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Rocco Forte Hotel Savoy

Rocco Forte Hotel Savoy

  • The hotel is halfway between the Uffizi Gallery and Florence Cathedral. The rooms boast an elegant contemporary style, which combines Italian design with artworks inspired by local fashion houses.
  • Many rooms offer views of the square, of Brunelleschi’s dome, or of Giotto’s Bell Tower. You will find very attentive staff and the location in the heart of Florence in just amazing.
  • 5 stars
  • 0.3 km from Piazza del Duomo
  • Ratings and reviews: Superb 9.0, Location 9.8, 373 reviews
  • Compare prices or go directly to Booking.com

 

The St. Regis Florence

The St. Regis Florence

  • This beauty is along the Arno River with stunning views of the Ponte Vecchio, The hotel is in a historic building designed by Brunelleschi.
  • It has a Michelin-starred restaurant,l features a spa and gym, and luxury rooms with antique furnishings. this hotel provided the best service of any place. You will have a memorable experience here!
  • 5 stars
  • 0.9 km from Piazza del Duomo
  • Ratings and reviews:Superb 9.4, Location 9.6, 250 reviews
  • Compare prices or go directly to Booking.com

Hotel De La Ville

Hotel De La Ville

  • Luxury and classic-style Hotel!Enjoys a top location in Florence. It is on the pedestrian, high-fashion street of Via Tornabuoni, a 3-minute walk from Florence Cathedral and 3 minutes’ drive from Santa Maria Novella Train Station.
  • One of the most booked hotels in Florence. Its morning while we are writting this reviews and has been booked already 31 times. Breakfast is a rich American-style buffet with fresh fruit, cold meats, bacon and eggs. Freshly baked Italian cakes and pastries are also provided.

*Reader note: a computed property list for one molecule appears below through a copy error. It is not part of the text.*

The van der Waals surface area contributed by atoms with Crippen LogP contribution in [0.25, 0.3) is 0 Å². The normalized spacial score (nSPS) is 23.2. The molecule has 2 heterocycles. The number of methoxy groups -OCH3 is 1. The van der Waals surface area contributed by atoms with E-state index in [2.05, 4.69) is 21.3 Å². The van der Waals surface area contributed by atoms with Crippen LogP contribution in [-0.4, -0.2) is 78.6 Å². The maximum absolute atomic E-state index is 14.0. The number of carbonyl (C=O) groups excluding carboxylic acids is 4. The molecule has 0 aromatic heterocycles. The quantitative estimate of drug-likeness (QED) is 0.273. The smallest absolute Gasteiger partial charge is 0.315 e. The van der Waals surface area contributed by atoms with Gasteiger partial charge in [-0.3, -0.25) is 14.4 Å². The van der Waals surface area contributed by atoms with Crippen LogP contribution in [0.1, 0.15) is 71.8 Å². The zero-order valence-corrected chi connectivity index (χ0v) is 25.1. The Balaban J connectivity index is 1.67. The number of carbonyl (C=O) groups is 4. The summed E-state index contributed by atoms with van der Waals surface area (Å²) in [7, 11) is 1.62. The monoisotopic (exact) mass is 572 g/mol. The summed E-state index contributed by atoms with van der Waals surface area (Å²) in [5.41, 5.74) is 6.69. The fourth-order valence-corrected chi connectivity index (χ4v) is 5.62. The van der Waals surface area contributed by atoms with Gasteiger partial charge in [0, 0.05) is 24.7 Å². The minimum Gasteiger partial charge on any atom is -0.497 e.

• Its a charming hotel combining traditional values & modern facilities in the perfect location.
  • 4 stars
  • 0.4 km from Piazza del Duomo
  • Ratings and reviews: Superb 9.0, Location 9.7, 2,204 reviews
  • Compare prices or go directly to Booking.com

Hotel Spadai

Hotel Spadai

  • 2 minutes’ walk from Santa Maria del Fiore Cathedral, Hotel Spadai is housed in a historic building next to the Palazzo Medici Riccardi.
  • Set in the heart of Florence, 2 minutes’ walk from Santa Maria del Fiore Cathedral, Hotel is housed in a historic building next to the Palazzo Medici Riccardi.
  • Each room features soundproofing, a smart TV and free drinks from the minibar. The private bathroom comes with a rainfall shower, free toiletries and a hairdryer.
  • When booked for your stay, you will enjoy an extensive American buffet breakfast. This is an elegant hotel, with an excellent breakfast. Staff is friendly and personable! Il Duomo is literally next door. Crowded outside, quiet inside!
  • 4 stars
  • 0.1 km from Piazza del Duomo
  • Ratings and reviews: Exceptional 9.6, Location 9.9, 1,614 reviews
  • Compare prices or go directly to Booking.com

Hotel Pendini

Hotel Pendini

  • This family-run hotel dates back to 1879 and features antique furnishings and frescoes. A continental breakfast buffet is served everyday.  You will enjoy the breakfast in the elegant dining room. The hotel has been renovated nicely.
  • The Pendini is well located for Florence’s historic sights, including the Uffizi Gallery and the Ponte Vecchio, just a 2-minute walk away.
  • 3 stars
  • 0.4 km from Piazza del Duomo